The Link; Climate Change and Wildfires
Fire was one of the first anthropogenic tool used by man and has been in existence for about 400 million years. Ever since, it has been an important factor contributing to the Earth’s climate and changes in the biomes. The question on whether fire has ecological benefits as a natural factor remains unsettled thus shaping the current global perception of epidemic wildfires of suppression.
Definitely, wildland fire comes with fundamental risks on human lives, infrastructure and loss of biodiversity. Across the globe there are increasing fire occurrences, severity and resulting losses. Vicious wildfires such as the Car Fire in the USA, Eastern Australia and parts of Africa have continued to deteriorate extensive landscapes especially during dry seasons.
Humans account for about 80% of these fires, with lighting, power lines and use of equipment reported as other causes. In the aftermath, there are direct fatalities and indirect impacts such as health problems related to poor air quality.
Unfortunately, humans are accelerating fire outbreaks and intensity through global warming that build up on climate change. In essence, greenhouse gases such as Carbon Dioxide and methane accumulate in the atmosphere absorbing heat that ends up warming the planet.
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Increased temperatures dry out grass and bushes which makes them easier to ignite. A condition of hot weather with above average temperature combined with warm tinder dry forests and howling winds are fuel these unruly fires. It is a match of heat, oxygen and fuel that are the primary fire ingredients.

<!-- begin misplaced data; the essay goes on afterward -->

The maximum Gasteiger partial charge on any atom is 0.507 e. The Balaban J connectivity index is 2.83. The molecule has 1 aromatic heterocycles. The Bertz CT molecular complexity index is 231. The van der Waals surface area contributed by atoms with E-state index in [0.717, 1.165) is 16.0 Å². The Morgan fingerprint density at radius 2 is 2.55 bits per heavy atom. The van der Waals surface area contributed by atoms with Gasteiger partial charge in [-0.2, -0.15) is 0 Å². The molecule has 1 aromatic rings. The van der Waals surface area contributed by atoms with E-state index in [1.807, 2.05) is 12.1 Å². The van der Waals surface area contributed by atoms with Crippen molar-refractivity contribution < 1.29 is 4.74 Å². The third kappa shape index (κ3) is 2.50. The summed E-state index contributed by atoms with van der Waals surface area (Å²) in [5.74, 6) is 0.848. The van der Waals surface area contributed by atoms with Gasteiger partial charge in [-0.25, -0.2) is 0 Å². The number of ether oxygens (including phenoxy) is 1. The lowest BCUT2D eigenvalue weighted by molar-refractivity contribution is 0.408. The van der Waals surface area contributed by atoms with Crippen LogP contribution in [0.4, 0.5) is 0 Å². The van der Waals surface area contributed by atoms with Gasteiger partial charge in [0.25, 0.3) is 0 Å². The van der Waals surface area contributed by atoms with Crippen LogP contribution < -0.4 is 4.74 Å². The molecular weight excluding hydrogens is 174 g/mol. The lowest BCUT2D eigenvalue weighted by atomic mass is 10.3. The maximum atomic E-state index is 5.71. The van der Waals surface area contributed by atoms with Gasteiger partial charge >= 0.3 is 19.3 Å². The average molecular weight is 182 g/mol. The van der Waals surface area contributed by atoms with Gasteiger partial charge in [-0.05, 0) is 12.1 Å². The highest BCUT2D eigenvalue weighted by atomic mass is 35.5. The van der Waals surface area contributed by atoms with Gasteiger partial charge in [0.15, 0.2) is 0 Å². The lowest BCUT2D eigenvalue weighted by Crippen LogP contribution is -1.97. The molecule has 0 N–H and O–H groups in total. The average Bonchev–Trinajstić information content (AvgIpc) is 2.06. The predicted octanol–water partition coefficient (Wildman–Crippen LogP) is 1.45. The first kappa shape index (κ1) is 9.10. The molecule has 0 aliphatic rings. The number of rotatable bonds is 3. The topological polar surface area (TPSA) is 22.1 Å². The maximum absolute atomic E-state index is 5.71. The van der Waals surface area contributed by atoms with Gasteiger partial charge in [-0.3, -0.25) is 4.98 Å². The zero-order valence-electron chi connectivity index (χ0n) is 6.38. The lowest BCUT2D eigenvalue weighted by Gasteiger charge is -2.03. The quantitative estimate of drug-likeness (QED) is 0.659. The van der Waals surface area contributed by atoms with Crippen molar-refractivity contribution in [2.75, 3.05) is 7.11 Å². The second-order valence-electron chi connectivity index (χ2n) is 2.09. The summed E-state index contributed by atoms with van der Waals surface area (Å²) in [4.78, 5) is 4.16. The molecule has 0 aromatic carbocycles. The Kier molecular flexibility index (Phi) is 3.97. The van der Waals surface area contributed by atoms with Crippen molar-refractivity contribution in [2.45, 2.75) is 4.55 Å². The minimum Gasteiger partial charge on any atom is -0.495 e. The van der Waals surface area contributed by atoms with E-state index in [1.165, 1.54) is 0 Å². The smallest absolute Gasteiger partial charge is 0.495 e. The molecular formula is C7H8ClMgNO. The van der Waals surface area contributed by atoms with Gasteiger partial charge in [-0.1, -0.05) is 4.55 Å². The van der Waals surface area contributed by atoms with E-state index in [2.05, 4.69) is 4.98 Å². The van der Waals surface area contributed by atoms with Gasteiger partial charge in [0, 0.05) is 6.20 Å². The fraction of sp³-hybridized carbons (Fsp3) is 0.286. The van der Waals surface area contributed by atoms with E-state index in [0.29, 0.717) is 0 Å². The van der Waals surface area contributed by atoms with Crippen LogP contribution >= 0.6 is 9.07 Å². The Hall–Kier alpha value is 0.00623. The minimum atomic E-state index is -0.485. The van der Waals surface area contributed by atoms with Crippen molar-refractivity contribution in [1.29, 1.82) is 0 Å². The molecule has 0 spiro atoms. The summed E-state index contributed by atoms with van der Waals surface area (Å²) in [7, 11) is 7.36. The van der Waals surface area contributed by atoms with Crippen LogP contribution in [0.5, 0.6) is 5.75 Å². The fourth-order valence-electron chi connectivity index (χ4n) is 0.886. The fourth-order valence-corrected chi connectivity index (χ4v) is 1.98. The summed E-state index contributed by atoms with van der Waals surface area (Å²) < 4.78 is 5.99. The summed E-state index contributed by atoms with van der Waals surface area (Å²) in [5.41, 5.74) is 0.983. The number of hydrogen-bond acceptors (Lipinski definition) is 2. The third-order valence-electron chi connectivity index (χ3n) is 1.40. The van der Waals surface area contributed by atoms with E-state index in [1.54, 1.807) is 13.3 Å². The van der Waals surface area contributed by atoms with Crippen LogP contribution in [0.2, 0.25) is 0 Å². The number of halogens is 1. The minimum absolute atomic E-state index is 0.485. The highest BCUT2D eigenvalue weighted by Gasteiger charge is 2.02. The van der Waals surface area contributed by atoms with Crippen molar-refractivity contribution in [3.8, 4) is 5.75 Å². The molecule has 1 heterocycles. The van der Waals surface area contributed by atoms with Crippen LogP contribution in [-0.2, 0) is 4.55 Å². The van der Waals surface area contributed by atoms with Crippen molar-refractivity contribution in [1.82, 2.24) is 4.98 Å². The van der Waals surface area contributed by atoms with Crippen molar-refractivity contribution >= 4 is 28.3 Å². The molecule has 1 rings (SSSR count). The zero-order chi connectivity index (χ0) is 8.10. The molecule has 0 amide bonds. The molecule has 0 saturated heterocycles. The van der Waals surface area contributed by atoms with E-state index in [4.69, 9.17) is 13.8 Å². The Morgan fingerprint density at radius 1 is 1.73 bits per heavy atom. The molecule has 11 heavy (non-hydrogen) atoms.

Projections are that there will be increased fire incidences due to global warming in the near future. This creates the urgent need for sustainable coexistence with fire.
There are several fire management tools that can be put in place to mitigate the incidences of fire and its intensity. Some of these are thinning out forests through selective harvesting, bush removal and pruning to remove trees, branches and undergrowth. These exercises are aimed at reducing the over accumulation of fuels. Additionally, controlled or prescribed fires can be used to intentionally clear heavy vegetation under trees and dispose excess wood debris on the forest floor.
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Good fires are argued from the perspective of preserving ecosystem and stimulating rejuvenation. However, wild fires have enormous detrimental impacts on the air, water quality, human health, ecosystem resilience and global Carbon cycle necessitating proper management.
By Arnold Muthanga